• Are there other aspects of the freight transportation industry that FMCSA should consider in issuing guidance pertaining to the definitions of broker and bona fide agents? 

Click for more FreightWaves articles by John Gallagher.

7 Comments

  1. I am a owner operator and since I started I been experiencing how brokers keep 50% of a load and they always say when negotiating I don’t have that much in it. But later, I learned that he/she kept 50% of the load. Please, FMCSA create regulations for freight brokers so they will treat carries better because we have to maintain our trucks and manage our business and take care our families..Thanks.

  2. Brokers need to be regulated. They are taking to much of the load an doing NO WORK. Nothing at all but posting the load and taking from the actual drivers. They should only be entitled to a small percent.

  3. One fare rate in all states all directions either carrier is going north, south, east or west. Brokers rip-off carriers lot ways. Dispatch is a scam double brokerage which hurts carriers big time. Detention have to set as a law that will solve lot problems. Parking is a big problem , shipper- receivers have to provide parking. Government have make department department where carriers can submit their request and complaints only against brokers.

  4. Govt have to control on brokers because broker is waiting up last minute to sell cheap load to carrier and then they pressurize drivers to get on pick time that also cause accidents. Government department have to decide rates not brokers, rate have to fix according fuel prices, detentions 90% not get paid to carriers because it’s all control by brokers. No one in USA work free but only truckers work free to pick up and deliver a load. Some brokers don’t give Carriers load because Carrier asked for detention or layover, brokers just ask carrier MC# and now they know who you are and simply say this load is covered. Brokers lie most of time about load appointments and product is ready or not. Shipper and receiving time have to be set up. Shipper and receiving keep waiting carrier’s for hrs and days , Obey them or leave and don’t get any detention. Brokers keep carrier waiting for a load 14-15 hrs but they pay only maximum $150 a days even truck trailer payment and insurance for a day almost $300. Truckers always in loss but they always try to feed their family with hard work. Truckers can’t control on weather and traffic but they have pay late fee and some time wait up 3-4 days for next appointment. Dispatch is double brokerage .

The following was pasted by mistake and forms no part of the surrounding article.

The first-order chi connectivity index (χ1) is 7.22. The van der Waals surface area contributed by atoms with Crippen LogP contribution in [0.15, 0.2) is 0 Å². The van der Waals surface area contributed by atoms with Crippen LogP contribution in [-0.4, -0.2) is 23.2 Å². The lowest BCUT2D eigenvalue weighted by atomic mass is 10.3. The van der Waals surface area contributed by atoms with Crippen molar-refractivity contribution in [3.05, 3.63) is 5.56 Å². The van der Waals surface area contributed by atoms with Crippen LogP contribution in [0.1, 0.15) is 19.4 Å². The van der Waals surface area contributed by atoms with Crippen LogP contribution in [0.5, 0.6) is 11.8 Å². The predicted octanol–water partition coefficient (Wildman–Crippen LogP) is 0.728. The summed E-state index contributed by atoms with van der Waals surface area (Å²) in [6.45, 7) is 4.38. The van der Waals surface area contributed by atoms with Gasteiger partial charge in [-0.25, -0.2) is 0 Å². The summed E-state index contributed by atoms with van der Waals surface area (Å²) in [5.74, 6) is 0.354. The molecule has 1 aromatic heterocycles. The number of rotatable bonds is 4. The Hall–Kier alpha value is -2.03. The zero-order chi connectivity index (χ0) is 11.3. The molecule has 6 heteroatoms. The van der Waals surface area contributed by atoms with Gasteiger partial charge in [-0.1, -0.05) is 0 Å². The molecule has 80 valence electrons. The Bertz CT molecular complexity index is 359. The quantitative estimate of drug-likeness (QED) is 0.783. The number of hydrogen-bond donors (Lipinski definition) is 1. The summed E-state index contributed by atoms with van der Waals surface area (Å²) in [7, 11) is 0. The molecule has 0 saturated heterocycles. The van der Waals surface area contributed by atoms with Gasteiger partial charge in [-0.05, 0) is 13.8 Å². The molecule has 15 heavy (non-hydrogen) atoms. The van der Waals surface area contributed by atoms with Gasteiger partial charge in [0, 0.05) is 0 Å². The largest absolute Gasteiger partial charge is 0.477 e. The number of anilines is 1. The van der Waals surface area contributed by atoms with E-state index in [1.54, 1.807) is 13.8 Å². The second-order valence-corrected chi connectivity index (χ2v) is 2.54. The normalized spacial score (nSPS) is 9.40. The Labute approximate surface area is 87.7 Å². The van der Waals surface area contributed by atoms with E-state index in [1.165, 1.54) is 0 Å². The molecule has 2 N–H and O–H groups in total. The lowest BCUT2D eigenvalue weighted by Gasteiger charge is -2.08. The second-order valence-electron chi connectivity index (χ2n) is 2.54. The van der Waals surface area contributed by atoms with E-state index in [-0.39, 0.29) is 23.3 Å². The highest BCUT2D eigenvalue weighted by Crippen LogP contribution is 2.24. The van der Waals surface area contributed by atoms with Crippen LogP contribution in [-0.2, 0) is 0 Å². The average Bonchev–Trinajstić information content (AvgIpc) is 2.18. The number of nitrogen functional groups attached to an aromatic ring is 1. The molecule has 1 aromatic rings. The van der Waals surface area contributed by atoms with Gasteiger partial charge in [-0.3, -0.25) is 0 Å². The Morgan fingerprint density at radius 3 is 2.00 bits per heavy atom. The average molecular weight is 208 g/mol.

5. Brokers should be regulated on how their money transactions . Brokers been keeping more than half of the fee for carriers. Carriers are the ones moving the freight and they get paid low rates while broker sitting at desk get more than 20 percent of the offer. Something has to be done.

  6. How does all this mentioned even remotely start in stopping abusive brokers from taking more than their fair share of the load? Transparency is needed in this industry. A contract or rate confirmation that originates from the shipper with the amount being paid by the shipper, how much of a percentage the broker is getting & how much is being paid to the carrier/ owner operator. Put it all on the block chain ledger & all will see who’s paying what & who’s getting screwed or trying to screw. Those brokers are the ones who should get their licences pulled. After dealing with that hot mess something should be done to make shippers and receivers accountable for wasting drivers precious time. Fmsca wants to regulate HOS to the NINES?! FINE! Make shippers & receivers pay out the nose if they take longer than 1 hour to load or unload. That’s plenty fair considering some facilities will charge a late fee of $200-$300 if a truck is late. They don’t like their time wasted if the truckers late. What’s good for the goose is good for the gander. Let them pay a mandatory $250/hr for every hour they hold up a truck. Then we’ll see how fast & efficient they become all of sudden. Lastly but not leastly force receivers to hire their own employee unloaders & stop with this mafia lumper company racketeering shakedown nonsense.

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John Gallagher

Based in Washington, D.C., John specializes in regulation and legislation affecting all sectors of freight transportation. He has covered rail, trucking and maritime issues since 1993 for a variety of publications based in the U.S. and the U.K. John began business reporting in 1993 at Broadcasting & Cable Magazine. He graduated from Florida State University majoring in English and business.